In use the fiber pigtail 10 is connected to the package shown in FIG. 1 by screwing together the two components 3 and 13 of the demountable optical connector. The assembled laser lases between the uncoated facet 17 of the semiconductor laser diode 2 and the fibre grating 11 in the fibre pigtail 10. The wavelength of operation λ of the laser is determined by the pitch Λ of the grating in accordance with the following known relationship λ=2ne Λ, where ne is the effective mode index of the mode guided by the fibre 12, which can be easily calculated by the skilled person for any particular fibre from a knowledge of the fibre refractive index profile. A range of fibre pigtails 10 having different pitch fibre gratings 11, each resulting in a different predetermined wavelength of operation λ of the laser, can thus be provided. When the wavelength of operation needs to be altered, a technician simply disconnects the optical connector 13 from the package shown in FIG. 1, and replaces the fibre pigtail 10 with another pigtail giving the desired operating wavelength of the laser.
The optical transmission spectrum of a particular fibre pigtail 10, having a fibre grating 11, is shown in FIG. 3. The pitch of the fibre grating 11 in this fibre pigtail 10 has been chosen so as to give a wavelength of operation of a laser of 1.32 μm, and it can be seen from FIG. 3 that the transmission spectrum of the fibre pigtail 10 shows a loss of approximately 5 dB centred at 1.332 μm.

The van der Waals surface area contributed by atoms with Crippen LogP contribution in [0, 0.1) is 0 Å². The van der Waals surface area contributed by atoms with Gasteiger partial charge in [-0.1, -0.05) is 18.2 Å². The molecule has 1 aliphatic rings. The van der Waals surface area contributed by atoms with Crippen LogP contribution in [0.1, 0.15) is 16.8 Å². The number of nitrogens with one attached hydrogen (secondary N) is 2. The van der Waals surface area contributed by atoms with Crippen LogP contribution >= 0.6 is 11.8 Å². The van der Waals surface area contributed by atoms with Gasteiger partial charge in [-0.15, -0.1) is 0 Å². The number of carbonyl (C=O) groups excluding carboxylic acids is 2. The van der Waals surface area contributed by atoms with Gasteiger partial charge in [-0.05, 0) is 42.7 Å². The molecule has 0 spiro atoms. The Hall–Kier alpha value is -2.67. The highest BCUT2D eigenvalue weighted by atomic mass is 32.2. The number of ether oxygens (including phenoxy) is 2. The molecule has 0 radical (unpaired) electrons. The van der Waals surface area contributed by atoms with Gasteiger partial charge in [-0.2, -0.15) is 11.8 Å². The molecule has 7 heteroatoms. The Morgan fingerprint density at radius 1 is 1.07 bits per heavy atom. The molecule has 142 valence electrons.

FIG. 4 shows the optical output spectrum of the semiconductor laser package of FIG. 1, when the laser has no wavelength selective feedback. The graph of FIG. 4 has been obtained by connecting one end of a conventional fibre pigtail i.e. a pigtail not having a fibre grating 11, to the demountable optical connector 3 of the laser package, and the other end of the fibre pigtail to an optical spectrum analyser. As can be seen from FIG. 4, the output spectrum is, as expected, very broad band, occupying some 30 nm even at a drive current of 90 mA. FIGS. 5a to g demonstrate how a specific operating wavelength of the laser package of FIG. 1 can be chosen within this broad gain bandwidth by connecting an appropriate fibre pigtail 10, having a fibre grating 11, to the laser package. FIGS. 5a to g show the output spectrum of the laser package when connected to the fibre pigtail whose transmission spectrum is shown in FIG. 3. The drive current or the semiconductor laser diode 2 for each of the graphs shown in FIGS. 5a to 5g was respectively 20, 23, 25, 26, 27, 50, and 80 mA. Lasing at the reflection wavelength of the fibre grating 11 i.e. 1.332 μm, can be clearly seen in FIGS. 5d to 5g.
FIGS. 6a and b show respectively the L/I characteristic for the semiconductor laser without wavelength selective feedback, and with wavelength selective feedback. The slope efficiency of the laser is lower, and its threshold somewhat higher, when operating with wavelength selective feedback. This is because the wavelength of operation of the laser was deliberately chosen to be remote from the peak of the material gain, in order to demonstrate that lasing at such a remote wavelength could be selected,
Thus from FIG. 5 it can be seen that for this particular semiconductor laser device the operating wavelength can be chosen within a bandwidth of approximately 80 nm, by an appropriate choice of the pitch of the fibre grating 11 of a fibre pigtail 10.
In order to demonstrate the flexibility of this approach to altering the wavelength of operation of a laser, five fibre grating reflection pigtails having reflection wavelengths in the range of 1529 nm to 1573. 6 nm were formed. By employing one of these pigtails a semiconductor laser according to the present invention having a gain medium centred about 1550 nm can be made to lase at any one of these five wavelengths. FIG. 7 shows a superposition of the five separate spectrums obtained when each of the five pigtails are used. Typical grating bandwidths were 0. 5 nm. A sideband suppression of between 25-40 dB was observed depending on the wavelength of operation.